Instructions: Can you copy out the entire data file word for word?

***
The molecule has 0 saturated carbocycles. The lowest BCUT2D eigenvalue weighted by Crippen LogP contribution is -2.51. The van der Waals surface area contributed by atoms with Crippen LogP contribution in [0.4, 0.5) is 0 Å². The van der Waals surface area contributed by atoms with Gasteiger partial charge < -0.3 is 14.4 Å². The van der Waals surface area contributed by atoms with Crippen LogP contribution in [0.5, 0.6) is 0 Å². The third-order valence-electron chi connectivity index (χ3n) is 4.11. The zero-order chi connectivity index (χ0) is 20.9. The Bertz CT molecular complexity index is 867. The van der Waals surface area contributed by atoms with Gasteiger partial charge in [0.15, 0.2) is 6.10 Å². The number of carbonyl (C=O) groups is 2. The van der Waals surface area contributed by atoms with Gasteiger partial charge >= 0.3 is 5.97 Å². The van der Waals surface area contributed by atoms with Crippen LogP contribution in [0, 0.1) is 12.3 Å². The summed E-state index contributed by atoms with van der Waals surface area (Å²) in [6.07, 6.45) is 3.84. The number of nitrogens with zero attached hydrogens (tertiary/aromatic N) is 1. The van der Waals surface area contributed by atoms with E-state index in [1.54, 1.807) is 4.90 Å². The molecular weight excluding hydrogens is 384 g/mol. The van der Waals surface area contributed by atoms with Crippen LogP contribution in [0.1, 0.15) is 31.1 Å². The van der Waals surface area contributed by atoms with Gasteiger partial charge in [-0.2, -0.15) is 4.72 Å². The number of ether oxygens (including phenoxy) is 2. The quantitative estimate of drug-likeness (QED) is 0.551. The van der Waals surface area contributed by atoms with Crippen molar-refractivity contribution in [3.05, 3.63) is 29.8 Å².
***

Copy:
The molecule has 0 saturated carbocycles. The lowest BCUT2D eigenvalue weighted by Crippen LogP contribution is -2.51. The van der Waals surface area contributed by atoms with Crippen LogP contribution in [0.4, 0.5) is 0 Å². The van der Waals surface area contributed by atoms with Gasteiger partial charge < -0.3 is 14.4 Å². The van der Waals surface area contributed by atoms with Crippen LogP contribution in [0.5, 0.6) is 0 Å². The third-order valence-electron chi connectivity index (χ3n) is 4.11. The zero-order chi connectivity index (χ0) is 20.9. The Bertz CT molecular complexity index is 867. The van der Waals surface area contributed by atoms with Gasteiger partial charge in [0.15, 0.2) is 6.10 Å². The number of carbonyl (C=O) groups is 2. The van der Waals surface area contributed by atoms with Gasteiger partial charge >= 0.3 is 5.97 Å². The van der Waals surface area contributed by atoms with Crippen LogP contribution in [0, 0.1) is 12.3 Å². The summed E-state index contributed by atoms with van der Waals surface area (Å²) in [6.07, 6.45) is 3.84. The number of nitrogens with zero attached hydrogens (tertiary/aromatic N) is 1. The van der Waals surface area contributed by atoms with E-state index in [1.54, 1.807) is 4.90 Å². The molecular weight excluding hydrogens is 384 g/mol. The van der Waals surface area contributed by atoms with Crippen LogP contribution in [0.1, 0.15) is 31.1 Å². The van der Waals surface area contributed by atoms with Gasteiger partial charge in [-0.2, -0.15) is 4.72 Å². The number of ether oxygens (including phenoxy) is 2. The quantitative estimate of drug-likeness (QED) is 0.551. The van der Waals surface area contributed by atoms with Crippen molar-refractivity contribution in [3.05, 3.63) is 29.8 Å².